Illinois spends more per pupil on school administration than almost every other state in the union, according to a new report from the Metropolitan Planning Council.
In fiscal year 2016, the bill came to $544 per student in Illinois – second only to North Dakota and New Hampshire, and far more than more populous states like New York, Texas, California and Florida. Researchers say making some changes to administrative spending could get more money into the classroom.
“Every dollar that is put into these administration costs is a tax dollar – collected in a state where tax dollars are few and far between – that is going to something other than educating kids,” said Josh Ellis, vice president of the Metropolitan Planning Council. Ellis says potential ways to get more money into classrooms include consolidating districts (Illinois has about 850, many with just one school) or districts sharing administrative services.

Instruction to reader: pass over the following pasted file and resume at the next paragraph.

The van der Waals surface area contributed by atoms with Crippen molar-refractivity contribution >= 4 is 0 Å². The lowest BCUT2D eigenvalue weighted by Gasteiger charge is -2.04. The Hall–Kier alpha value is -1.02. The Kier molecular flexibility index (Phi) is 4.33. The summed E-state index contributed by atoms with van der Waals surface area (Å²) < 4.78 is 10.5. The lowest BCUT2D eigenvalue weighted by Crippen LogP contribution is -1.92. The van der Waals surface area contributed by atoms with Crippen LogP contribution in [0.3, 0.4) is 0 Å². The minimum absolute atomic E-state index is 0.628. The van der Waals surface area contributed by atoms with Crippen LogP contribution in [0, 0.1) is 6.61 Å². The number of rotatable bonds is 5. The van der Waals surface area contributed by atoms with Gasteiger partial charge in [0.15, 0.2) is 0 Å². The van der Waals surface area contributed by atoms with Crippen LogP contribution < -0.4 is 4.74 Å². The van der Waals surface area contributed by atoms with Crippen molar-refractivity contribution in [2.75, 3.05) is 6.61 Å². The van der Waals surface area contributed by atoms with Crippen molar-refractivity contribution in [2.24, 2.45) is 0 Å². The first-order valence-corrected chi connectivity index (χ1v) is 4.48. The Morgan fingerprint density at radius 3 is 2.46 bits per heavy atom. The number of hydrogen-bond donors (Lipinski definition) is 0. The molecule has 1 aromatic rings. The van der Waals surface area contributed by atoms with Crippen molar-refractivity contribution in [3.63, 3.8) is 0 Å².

While consolidating districts or sharing services might sound like it would lead to layoffs, Ellis says the net number of jobs need not shrink. Rather, tax dollars saved would be used to employ more teachers, coaches and classroom aides. “They’re going to be used to employ people who are more directly related to student performance and student well-being.”
In a statement, the Illinois Association of School Administrators pushed back on the report. “The idea (that) it’s better for children to share superintendents or consolidate school districts is (short-sighted) and may not even save money if the district is forced to hire other personnel. ... If sharing is the right thing to do, then locally elected school boards who have all of the information can make that decision. Nothing prevents that in current statute. In fact, more than 20 districts are already doing so.”
Ellis agrees that there aren’t any legal roadblocks to districts sharing services. “The primary roadblock to all this? Inertia.”